FireBug Makes The World Flatter

by Matthew Russell

If you haven't picked up a copy of Thomas Friedman's book The World Is Flat, I highly recommend you take a look at it. I personally consider it to be in the top 10-15 books I've ever read, and it has really changed the way I think and my perceptions about the world around me.

The World Is Flat is essentially a look at how various "flatteners" such as supply chain management, electronic commerce, open source software, the internet, and various other technological advances in the past 20 or so years have really flattened the global economic playing field and drastically altered the dynamics of how business and life get done these days. Even more exciting are the insights about the "untouchable" jobs in the future, commentary on topics that are still in the pipeline, and the opportunities that lie ahead. If you have concerns about a book laden with more politics than you want to read (perhaps like The Lexus and the Olive Tree), I think you'll find this one to be much more enjoyable and easy to digest.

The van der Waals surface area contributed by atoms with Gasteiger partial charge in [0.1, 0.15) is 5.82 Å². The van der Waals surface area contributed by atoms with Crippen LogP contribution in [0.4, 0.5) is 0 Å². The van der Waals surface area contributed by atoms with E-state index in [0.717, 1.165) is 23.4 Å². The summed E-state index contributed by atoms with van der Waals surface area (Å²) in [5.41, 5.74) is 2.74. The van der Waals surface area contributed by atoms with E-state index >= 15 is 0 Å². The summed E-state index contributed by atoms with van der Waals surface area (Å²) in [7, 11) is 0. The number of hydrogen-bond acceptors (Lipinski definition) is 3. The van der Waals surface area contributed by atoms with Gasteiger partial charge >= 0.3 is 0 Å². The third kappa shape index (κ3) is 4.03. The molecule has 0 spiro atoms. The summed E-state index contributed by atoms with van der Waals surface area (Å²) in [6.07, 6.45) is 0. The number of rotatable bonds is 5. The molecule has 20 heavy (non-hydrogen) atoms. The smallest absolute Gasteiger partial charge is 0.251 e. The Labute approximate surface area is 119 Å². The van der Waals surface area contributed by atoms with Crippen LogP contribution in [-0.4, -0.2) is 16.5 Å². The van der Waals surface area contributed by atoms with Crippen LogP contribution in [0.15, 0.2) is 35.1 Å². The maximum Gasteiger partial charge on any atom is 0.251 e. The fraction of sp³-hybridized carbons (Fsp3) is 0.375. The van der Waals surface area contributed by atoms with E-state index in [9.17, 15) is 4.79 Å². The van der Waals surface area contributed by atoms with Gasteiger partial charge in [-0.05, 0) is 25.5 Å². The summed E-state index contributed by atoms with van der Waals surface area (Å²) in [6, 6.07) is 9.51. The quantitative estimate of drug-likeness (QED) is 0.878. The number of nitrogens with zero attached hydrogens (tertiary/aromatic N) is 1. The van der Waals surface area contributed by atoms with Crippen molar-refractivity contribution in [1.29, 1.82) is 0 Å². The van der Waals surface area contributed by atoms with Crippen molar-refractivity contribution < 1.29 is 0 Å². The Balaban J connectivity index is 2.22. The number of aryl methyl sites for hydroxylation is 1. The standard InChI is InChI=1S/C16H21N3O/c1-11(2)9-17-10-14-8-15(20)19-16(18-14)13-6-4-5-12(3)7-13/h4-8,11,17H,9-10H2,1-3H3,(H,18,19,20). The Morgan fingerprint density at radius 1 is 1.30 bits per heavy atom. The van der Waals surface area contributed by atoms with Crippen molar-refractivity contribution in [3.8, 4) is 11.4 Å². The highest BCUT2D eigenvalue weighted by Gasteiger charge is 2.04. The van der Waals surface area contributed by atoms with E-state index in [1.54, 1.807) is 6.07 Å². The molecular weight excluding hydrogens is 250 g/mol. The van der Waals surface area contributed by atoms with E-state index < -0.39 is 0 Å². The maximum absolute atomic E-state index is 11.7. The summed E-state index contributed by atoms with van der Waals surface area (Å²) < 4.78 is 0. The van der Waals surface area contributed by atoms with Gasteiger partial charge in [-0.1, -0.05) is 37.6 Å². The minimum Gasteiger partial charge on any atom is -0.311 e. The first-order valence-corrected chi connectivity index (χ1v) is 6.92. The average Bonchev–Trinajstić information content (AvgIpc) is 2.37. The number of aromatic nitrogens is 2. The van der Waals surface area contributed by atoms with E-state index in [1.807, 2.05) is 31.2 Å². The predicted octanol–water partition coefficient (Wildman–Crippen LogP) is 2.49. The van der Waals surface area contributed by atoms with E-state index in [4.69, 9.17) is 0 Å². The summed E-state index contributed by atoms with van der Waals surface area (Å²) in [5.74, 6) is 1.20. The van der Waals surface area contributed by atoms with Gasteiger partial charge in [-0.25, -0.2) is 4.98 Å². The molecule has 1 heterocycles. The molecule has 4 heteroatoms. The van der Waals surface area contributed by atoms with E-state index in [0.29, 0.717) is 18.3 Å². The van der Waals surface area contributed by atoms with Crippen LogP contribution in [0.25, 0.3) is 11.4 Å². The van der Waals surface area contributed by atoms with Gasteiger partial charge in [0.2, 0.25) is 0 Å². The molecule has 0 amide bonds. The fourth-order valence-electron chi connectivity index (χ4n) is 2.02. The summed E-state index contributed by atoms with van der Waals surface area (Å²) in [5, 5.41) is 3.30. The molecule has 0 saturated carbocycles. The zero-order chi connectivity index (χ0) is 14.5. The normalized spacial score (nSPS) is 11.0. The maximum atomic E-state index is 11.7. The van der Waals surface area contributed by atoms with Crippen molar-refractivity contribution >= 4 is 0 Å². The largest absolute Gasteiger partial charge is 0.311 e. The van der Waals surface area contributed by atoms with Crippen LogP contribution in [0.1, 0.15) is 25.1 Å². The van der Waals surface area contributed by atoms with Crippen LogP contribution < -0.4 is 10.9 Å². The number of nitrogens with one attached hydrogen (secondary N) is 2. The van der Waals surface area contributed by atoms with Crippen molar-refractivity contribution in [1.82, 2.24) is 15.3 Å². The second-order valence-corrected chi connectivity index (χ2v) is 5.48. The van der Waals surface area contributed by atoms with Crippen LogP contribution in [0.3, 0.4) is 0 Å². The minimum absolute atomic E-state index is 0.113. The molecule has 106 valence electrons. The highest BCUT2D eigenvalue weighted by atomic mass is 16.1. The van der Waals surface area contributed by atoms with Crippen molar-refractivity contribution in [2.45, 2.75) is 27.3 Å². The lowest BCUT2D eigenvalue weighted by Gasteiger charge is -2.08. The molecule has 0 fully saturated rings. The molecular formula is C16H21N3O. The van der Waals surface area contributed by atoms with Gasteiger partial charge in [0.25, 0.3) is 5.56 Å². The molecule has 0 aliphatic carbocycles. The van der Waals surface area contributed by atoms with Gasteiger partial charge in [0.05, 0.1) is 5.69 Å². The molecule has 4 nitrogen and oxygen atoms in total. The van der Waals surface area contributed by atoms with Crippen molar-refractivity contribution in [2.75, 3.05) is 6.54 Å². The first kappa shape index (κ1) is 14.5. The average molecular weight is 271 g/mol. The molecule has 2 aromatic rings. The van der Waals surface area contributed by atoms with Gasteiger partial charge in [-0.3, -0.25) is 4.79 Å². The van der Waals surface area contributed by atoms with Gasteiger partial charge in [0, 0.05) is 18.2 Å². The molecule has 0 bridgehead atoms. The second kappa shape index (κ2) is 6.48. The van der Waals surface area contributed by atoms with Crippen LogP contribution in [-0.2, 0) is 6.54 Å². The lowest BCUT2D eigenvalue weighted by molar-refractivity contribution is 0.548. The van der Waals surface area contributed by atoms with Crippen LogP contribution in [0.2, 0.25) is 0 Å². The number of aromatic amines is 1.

2006-10-14 11:28:32

Anyone with the desire and minimal JavaScript know-how could have tracked it down rather quickly -- and that is that part that excites me.

In the context of your bank, I'd be somewhat worried that their Quality Control failed to spot it!

Giorgio Maone
2006-10-14 12:32:29
The best part is that you could use FireBug itself, or Venkman, or even the bare JS console to correct the bug on the fly and use the site before the patch. Or use GreaseMonkey to "patch" it permanently by yourself: that is what I actually had to do with my bank website ( after 3 unfruitful support calls ;)
Wil Doane
2006-10-14 13:36:29
But... did they actually push out the fix, or are they the typical company: no channel for valuable feedback to reach the people who can fix it?
2006-10-14 17:07:08